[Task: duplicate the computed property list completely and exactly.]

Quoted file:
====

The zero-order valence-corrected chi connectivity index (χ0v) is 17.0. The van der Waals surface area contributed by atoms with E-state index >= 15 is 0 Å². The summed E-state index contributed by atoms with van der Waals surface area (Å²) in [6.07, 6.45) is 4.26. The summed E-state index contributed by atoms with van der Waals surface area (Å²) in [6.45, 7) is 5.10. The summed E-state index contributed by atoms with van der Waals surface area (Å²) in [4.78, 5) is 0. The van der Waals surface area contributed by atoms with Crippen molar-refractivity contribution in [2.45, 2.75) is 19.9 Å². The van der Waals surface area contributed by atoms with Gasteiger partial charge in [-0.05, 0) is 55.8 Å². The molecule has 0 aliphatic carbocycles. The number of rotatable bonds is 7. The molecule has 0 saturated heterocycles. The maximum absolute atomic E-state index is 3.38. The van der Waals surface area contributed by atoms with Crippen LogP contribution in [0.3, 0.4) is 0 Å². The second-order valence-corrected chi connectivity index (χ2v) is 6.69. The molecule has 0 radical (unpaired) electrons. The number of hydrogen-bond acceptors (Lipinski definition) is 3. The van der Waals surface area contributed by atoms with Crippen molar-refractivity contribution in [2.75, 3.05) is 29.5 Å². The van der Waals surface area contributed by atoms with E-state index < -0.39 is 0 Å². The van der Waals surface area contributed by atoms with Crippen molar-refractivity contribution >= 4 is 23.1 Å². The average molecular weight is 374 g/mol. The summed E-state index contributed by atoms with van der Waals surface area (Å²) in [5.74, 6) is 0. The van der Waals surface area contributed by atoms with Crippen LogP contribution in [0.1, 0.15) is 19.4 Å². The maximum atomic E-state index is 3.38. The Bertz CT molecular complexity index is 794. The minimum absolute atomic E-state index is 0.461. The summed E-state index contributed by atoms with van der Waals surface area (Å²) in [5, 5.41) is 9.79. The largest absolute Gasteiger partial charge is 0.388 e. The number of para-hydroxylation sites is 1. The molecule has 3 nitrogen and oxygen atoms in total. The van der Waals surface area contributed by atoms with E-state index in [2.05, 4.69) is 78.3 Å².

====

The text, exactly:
The zero-order valence-corrected chi connectivity index (χ0v) is 17.0. The van der Waals surface area contributed by atoms with E-state index >= 15 is 0 Å². The summed E-state index contributed by atoms with van der Waals surface area (Å²) in [6.07, 6.45) is 4.26. The summed E-state index contributed by atoms with van der Waals surface area (Å²) in [6.45, 7) is 5.10. The summed E-state index contributed by atoms with van der Waals surface area (Å²) in [4.78, 5) is 0. The van der Waals surface area contributed by atoms with Crippen molar-refractivity contribution in [2.45, 2.75) is 19.9 Å². The van der Waals surface area contributed by atoms with Gasteiger partial charge in [-0.05, 0) is 55.8 Å². The molecule has 0 aliphatic carbocycles. The number of rotatable bonds is 7. The molecule has 0 saturated heterocycles. The maximum absolute atomic E-state index is 3.38. The van der Waals surface area contributed by atoms with Crippen LogP contribution in [0.3, 0.4) is 0 Å². The second-order valence-corrected chi connectivity index (χ2v) is 6.69. The molecule has 0 radical (unpaired) electrons. The number of hydrogen-bond acceptors (Lipinski definition) is 3. The van der Waals surface area contributed by atoms with Crippen molar-refractivity contribution in [2.75, 3.05) is 29.5 Å². The van der Waals surface area contributed by atoms with E-state index < -0.39 is 0 Å². The van der Waals surface area contributed by atoms with Crippen molar-refractivity contribution >= 4 is 23.1 Å². The average molecular weight is 374 g/mol. The summed E-state index contributed by atoms with van der Waals surface area (Å²) in [5.74, 6) is 0. The van der Waals surface area contributed by atoms with Crippen LogP contribution in [0.1, 0.15) is 19.4 Å². The maximum atomic E-state index is 3.38. The Bertz CT molecular complexity index is 794. The minimum absolute atomic E-state index is 0.461. The summed E-state index contributed by atoms with van der Waals surface area (Å²) in [5, 5.41) is 9.79. The largest absolute Gasteiger partial charge is 0.388 e. The number of para-hydroxylation sites is 1. The molecule has 3 nitrogen and oxygen atoms in total. The van der Waals surface area contributed by atoms with E-state index in [2.05, 4.69) is 78.3 Å².